Why President Trump’s top supporters are right to panic
With the chatter intensifying about the possibility of President Donald Trump cutting a deal to protect the "dreamers," The Post reports Friday that his loudest supporters are in a fury. They are warning that "the base" will desert him if he commits such a massive betrayal.
But the Post report also tells us something else: His top supporters are letting the mask slip and revealing doubts about whether this will actually end up happening. And this underscores why this moment is so important. Hopefully, it will shed muchneeded light on the true nature of Trump's nationalist appeal to a large swath of the American public – and how deep the ugly side of that appeal really runs.
The most vocal immigration hard-liners who backed Trump in the media and Congress - people such as Ann Coulter, Rep. Steve King, RIowa, and Stephen Bannon and his merry Breitbart warriors – are warning Trump that his voters won't tolerate it if he agrees to legislative protections for hundreds of thousands of people brought here illegally as children, as part of a deal with Dems. But the Post report shows appropriate skepticism toward this notion, and tells us this:
"Yet the lasting political cost of Trump's engagement with top Democrats on immigration remained ambiguous. While Coulter and others vented, several conservative leaders Thursday remained hesitant about breaking with the president publicly given his continued grass-roots support and their desire to focus Republican ire on the leadership in Congress.
"'The jury is still out on whether the base starts to leave him. And I'm not sure what the truth is,' Rep. Steve King, RIowa, said in an interview. 'If this stands and we end up with amnesty, the base that was pulled together because of immigration will start to peel off in significant ways.'
"But, King added, 'No one is quite sure about how this will play out and whether it's truly what we worry it'll be.'"
That is a striking admission: Trump's top supporters – and, heck, the rest of us – simply don't know whether Trump voters will be alienated by a deal protecting the dreamers. They might stick with him if he blesses such a deal, particularly (as I've suggested) if it's packaged with increased border security.
It is often pointed out that the press is overly obsessed with what Trump voters think. That's true. But in this case, it's worth some attention. If it turns out to be true that Trump voters will accept a deal protecting the dreamers, that would suggest that Trump's nationalism – as defined by the likes of Bannon, Breitbart, White House adviser Stephen Miller and the rest of the "populist economic nationalist" contingent around Trump – might not have quite the pull with his voters that we thought. This is clearly what King and others fear – and for good reason.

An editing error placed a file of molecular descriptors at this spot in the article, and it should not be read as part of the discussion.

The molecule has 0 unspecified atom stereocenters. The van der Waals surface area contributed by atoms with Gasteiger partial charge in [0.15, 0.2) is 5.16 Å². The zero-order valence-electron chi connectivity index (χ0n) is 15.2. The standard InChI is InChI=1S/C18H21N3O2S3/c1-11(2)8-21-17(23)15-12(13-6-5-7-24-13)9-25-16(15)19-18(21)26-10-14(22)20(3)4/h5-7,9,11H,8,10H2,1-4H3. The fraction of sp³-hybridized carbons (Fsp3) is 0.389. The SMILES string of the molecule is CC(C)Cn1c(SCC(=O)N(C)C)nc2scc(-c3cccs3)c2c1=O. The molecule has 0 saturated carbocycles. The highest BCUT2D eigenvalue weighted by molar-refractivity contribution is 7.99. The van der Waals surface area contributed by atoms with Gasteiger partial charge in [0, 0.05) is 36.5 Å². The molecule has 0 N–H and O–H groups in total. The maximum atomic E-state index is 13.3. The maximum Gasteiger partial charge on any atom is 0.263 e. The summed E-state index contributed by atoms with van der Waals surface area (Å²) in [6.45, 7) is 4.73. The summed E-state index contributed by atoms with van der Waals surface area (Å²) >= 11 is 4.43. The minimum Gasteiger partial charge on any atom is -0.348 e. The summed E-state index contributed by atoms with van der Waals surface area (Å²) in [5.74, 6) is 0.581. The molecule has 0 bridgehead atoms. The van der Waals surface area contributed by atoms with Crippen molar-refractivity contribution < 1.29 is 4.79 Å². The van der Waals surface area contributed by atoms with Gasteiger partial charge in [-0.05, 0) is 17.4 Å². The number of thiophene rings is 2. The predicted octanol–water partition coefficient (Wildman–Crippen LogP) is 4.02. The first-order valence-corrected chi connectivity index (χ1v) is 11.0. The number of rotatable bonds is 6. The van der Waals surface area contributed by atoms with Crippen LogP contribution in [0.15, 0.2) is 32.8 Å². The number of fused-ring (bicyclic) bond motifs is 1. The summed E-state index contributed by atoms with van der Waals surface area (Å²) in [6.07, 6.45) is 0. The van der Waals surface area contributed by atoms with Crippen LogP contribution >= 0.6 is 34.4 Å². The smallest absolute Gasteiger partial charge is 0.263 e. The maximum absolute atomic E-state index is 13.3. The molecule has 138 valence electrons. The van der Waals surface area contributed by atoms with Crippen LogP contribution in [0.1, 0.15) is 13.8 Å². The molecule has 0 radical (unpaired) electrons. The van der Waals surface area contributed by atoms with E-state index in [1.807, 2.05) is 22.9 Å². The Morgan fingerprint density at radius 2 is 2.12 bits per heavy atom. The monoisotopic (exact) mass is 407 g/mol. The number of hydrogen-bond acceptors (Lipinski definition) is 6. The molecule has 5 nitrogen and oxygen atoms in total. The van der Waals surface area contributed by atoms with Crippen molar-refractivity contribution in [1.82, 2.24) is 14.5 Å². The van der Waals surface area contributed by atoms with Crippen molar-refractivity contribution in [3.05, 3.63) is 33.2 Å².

Remember, when Attorney General Jeff Sessions announced that Trump would rescind protections for the dreamers, he conspicuously claimed these "illegal aliens" steal jobs from American workers. Bannon has come out for getting them to "self deport." Miller is privately scheming to undercut any deal to protect them. The "populist economic nationalist" contingent constantly pushes the line that undocumented immigrants are a destructive, invasive, criminal presence – the dreamers included. But Trump Thursday undercut this narrative by tweeting that the dreamers are blameless for their plight and are making positive contributions to American life. What if a lot of Trump voters end up agreeing with him? That's bad news for the populist-economic-nationalist-snake-oil purveyors.
Will Wilkinson argues that protecting the dreamers shouldn't actually be at odds with populist nationalism, because the dreamers are culturally American, and keeping them here does not undermine the nationalist contingent's vision of cultural nationality. Wilkinson theorizes that those screaming about this deal are really trying to induce Trump to insist on other draconian measures as part of it. That is true: The motive here is also to get poison pills inserted into any deal, driving away Dems and killing it.
But if Trump were to agree to a deal that is not loaded up with a lot of hateful nonsense, and many of his voters supported it, that would not be insignificant. MSNBC's Chris Hayes argues that, even if you accept Trump's victory as fundamentally an assertion of white nationalism, if he, the white guy who is in charge, makes the deals protecting the dreamers, his voters might be fine with it. This would still have horrible implications. But at least it would mean there is not widespread support for carrying out this nationalist agenda by inflicting a humanitarian disaster on this particular vulnerable group, i.e., the dreamers.
That is not what Bannon and his fellow travelers want you to believe. They want you to believe the country is cheering on the enactment of that nationalist agenda and that the only ones objecting are squeamish "elites." Put it this way: If Bannon is correct and there is widespread support for a nationalism that includes inducing hundreds of thousands of young people who were brought here through no fault of their own to return to countries they don't even know, then surely all of the primary challengers to GOP Senate incumbents he intends to back will run on that, right?
To be sure, even if there is a deal on the dreamers that Trump voters accept, all of his other horrors would still be proceeding apace.